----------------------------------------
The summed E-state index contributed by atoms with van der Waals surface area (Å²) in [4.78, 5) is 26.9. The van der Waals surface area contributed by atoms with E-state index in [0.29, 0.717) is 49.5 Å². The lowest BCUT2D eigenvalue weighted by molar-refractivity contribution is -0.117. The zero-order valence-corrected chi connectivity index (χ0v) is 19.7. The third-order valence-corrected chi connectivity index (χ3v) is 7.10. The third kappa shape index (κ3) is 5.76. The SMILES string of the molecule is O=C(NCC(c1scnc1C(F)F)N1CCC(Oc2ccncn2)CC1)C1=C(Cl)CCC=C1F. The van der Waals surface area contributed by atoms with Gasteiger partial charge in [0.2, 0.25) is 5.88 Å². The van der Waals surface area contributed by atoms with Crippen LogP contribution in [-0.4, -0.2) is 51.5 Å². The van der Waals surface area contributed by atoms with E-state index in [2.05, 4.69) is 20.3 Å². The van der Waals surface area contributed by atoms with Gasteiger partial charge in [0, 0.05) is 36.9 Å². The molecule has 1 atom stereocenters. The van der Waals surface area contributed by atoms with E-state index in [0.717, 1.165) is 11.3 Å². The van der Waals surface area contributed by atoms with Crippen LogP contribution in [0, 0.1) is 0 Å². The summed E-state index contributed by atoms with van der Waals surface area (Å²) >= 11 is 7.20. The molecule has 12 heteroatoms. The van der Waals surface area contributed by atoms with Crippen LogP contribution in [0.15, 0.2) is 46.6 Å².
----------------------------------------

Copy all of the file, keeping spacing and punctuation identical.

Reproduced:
The summed E-state index contributed by atoms with van der Waals surface area (Å²) in [4.78, 5) is 26.9. The van der Waals surface area contributed by atoms with E-state index in [0.29, 0.717) is 49.5 Å². The lowest BCUT2D eigenvalue weighted by molar-refractivity contribution is -0.117. The zero-order valence-corrected chi connectivity index (χ0v) is 19.7. The third-order valence-corrected chi connectivity index (χ3v) is 7.10. The third kappa shape index (κ3) is 5.76. The SMILES string of the molecule is O=C(NCC(c1scnc1C(F)F)N1CCC(Oc2ccncn2)CC1)C1=C(Cl)CCC=C1F. The van der Waals surface area contributed by atoms with Gasteiger partial charge in [0.2, 0.25) is 5.88 Å². The van der Waals surface area contributed by atoms with Crippen LogP contribution in [-0.4, -0.2) is 51.5 Å². The van der Waals surface area contributed by atoms with E-state index in [2.05, 4.69) is 20.3 Å². The van der Waals surface area contributed by atoms with Gasteiger partial charge in [0, 0.05) is 36.9 Å². The molecule has 1 atom stereocenters. The van der Waals surface area contributed by atoms with E-state index in [0.717, 1.165) is 11.3 Å². The van der Waals surface area contributed by atoms with Crippen LogP contribution in [0, 0.1) is 0 Å². The summed E-state index contributed by atoms with van der Waals surface area (Å²) >= 11 is 7.20. The molecule has 12 heteroatoms. The van der Waals surface area contributed by atoms with Crippen LogP contribution in [0.15, 0.2) is 46.6 Å².